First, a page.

"I arrived well. To Essen I don't write any longer, because they say the Tommies are there already. Today I have again been written fit for combat duty. When I have to go back I don't know yet, but it may take another 14 days. Only yesterday a transport went off to the East. I already met some good comrades of the old company here, and we have a lot to tell each other. They have alarm 3 - 5 times a day here, we then go into the bunker because we have to. Food is good but not enough."


17.3.1945:

"I have been ordered to a sniper's course in the military training area near Paderborn."


25.3.1945:

"We have been in disaster duty all week 10 km away from Detmold. 12 hours work plus 2 hours to get there and back. Today we have been formed into a marching company. On Wednesday we are supposed to be going off. When you get this letter, I'll already be on my way to the East. I did not go to the sniper's course after all!"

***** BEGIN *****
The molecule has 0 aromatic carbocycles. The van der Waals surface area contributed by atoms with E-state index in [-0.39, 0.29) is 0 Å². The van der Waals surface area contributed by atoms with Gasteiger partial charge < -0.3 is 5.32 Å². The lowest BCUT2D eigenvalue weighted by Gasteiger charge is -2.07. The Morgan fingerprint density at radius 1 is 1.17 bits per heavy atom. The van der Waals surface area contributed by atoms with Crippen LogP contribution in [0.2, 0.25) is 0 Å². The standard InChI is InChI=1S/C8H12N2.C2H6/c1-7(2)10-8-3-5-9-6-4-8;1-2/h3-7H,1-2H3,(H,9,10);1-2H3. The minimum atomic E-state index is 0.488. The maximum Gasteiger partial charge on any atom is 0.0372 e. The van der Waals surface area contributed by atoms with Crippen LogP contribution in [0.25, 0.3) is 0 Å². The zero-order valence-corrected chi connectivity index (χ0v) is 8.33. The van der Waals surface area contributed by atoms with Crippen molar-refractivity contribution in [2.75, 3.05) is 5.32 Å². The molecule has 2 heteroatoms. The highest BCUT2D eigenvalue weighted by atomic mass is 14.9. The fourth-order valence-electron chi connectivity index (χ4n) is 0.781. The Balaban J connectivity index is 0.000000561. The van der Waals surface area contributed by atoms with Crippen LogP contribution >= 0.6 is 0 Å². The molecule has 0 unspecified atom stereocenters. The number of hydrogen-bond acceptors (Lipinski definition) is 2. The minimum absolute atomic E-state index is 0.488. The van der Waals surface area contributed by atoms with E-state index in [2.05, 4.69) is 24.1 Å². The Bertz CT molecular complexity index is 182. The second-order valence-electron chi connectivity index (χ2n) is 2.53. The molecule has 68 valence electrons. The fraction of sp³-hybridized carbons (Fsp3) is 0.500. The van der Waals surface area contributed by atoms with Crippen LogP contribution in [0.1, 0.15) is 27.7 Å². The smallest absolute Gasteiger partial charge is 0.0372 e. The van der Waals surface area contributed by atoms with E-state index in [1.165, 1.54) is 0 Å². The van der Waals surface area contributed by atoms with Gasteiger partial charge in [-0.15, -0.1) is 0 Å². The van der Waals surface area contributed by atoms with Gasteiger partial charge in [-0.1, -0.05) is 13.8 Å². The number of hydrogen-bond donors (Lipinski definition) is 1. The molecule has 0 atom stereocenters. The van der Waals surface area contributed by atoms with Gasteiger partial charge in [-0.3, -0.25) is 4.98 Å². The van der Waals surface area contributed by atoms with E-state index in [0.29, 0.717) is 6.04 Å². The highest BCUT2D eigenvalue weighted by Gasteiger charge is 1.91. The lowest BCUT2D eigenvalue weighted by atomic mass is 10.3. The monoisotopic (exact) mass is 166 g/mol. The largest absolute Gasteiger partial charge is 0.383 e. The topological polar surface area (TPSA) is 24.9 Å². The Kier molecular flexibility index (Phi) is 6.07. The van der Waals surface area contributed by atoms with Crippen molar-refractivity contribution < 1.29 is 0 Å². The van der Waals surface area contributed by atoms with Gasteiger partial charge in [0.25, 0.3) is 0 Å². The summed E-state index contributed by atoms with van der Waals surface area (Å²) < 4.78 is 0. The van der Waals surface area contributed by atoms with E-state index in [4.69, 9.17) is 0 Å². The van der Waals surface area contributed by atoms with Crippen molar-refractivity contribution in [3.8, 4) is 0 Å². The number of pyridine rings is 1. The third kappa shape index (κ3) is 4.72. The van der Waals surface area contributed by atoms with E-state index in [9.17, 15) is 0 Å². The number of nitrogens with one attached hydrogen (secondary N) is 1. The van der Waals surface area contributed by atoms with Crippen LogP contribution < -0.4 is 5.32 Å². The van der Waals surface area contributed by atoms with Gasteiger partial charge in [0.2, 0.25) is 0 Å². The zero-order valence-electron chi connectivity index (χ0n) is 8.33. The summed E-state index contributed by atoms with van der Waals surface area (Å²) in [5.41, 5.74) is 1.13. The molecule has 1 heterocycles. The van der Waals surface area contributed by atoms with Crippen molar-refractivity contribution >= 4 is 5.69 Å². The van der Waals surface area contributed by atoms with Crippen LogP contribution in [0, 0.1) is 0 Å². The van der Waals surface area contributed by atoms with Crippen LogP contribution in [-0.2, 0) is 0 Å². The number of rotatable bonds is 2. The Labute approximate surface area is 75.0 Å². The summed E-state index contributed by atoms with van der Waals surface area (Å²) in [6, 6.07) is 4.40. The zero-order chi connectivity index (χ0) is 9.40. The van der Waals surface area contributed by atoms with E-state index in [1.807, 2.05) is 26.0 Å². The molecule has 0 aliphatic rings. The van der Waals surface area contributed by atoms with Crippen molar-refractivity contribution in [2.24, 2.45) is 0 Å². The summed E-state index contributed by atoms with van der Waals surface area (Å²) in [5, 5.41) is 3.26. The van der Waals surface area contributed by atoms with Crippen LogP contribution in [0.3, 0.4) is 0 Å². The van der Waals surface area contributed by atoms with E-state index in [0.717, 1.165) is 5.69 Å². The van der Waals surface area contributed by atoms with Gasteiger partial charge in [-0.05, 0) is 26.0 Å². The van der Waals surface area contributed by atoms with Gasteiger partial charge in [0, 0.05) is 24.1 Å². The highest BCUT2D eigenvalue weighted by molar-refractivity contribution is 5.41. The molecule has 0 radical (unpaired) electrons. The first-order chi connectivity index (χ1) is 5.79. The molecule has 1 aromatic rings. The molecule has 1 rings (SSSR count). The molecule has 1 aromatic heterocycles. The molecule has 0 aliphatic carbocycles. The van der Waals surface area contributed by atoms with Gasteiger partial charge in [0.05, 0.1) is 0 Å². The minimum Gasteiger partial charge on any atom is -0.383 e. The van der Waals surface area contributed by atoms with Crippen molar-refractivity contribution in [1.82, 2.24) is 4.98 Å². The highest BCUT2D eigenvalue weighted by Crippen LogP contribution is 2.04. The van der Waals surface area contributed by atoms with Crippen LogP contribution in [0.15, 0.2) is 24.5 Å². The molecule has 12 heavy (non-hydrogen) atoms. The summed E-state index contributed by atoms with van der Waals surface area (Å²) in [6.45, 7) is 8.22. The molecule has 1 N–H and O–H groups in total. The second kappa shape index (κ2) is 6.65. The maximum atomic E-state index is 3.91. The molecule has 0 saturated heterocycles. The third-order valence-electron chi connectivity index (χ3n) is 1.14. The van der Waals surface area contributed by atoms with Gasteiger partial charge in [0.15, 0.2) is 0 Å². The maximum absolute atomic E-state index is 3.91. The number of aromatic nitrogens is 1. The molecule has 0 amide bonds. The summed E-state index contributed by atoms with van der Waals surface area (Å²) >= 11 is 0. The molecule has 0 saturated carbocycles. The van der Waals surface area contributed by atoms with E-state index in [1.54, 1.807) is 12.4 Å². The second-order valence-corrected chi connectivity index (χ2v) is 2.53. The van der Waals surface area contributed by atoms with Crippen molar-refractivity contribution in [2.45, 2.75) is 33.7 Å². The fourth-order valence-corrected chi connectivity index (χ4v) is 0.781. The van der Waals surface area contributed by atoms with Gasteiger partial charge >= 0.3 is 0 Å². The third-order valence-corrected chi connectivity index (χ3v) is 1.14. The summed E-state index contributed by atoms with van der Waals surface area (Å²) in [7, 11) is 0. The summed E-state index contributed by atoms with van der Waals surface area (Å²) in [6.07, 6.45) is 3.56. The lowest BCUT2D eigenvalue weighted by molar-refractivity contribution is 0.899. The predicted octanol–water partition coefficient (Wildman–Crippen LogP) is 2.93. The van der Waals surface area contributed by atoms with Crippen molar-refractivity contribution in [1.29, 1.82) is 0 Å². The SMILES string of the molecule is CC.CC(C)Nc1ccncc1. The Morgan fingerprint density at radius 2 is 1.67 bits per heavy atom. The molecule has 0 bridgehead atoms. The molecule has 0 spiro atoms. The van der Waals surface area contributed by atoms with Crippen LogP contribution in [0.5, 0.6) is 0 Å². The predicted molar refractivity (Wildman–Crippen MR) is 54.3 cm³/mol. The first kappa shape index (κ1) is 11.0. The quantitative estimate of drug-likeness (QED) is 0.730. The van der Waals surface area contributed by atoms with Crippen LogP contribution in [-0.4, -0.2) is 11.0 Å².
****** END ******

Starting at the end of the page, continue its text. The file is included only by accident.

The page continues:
4.04.1945 (In the East - last letter):

"Now I am back at my old company. Of the old comrades only 2 are left. Our first lieutenant was wounded 14 days ago. At the moment it is very quiet, for how long? We are lying in a village and living quite well. How far are the Tommies now? You don't hear anything anymore around here."



* * *


The last letter reached my aunt in October 1945, together with the Soldbuch that had been issued as a replacement for the one lost in Soviet captivity at the end of January 1945. My aunt wrote to German and foreign entities between 1946 and 1948 in regard to her brother, corporal Ernst August Schmidt, born 20.10.1924 in Essen, last Feldpost-Nummer 43872 D, last unit 7.Kompanie / Grenadier-Regiment 670 / 371.Infanterie-Division 670, last news dated 02.04.1945 from Mährisch-Weisskirchen. One of these entities, the Hilfsdienst für Kriegsgefangene und Vermißte der Württembergischen Evangelischen Landeskirche des Caritasverbandes für Württemberg und Rotes Kreuz Württemberg / Baden in Stuttgart, gave her the names and addresses of three returnees from the same regiment. She wrote to each of them and got a reply from each of them, but none could tell her anything about her brother's fate. The letters are dated 10.8.1949, 3.10.1949 and 18.10.1949.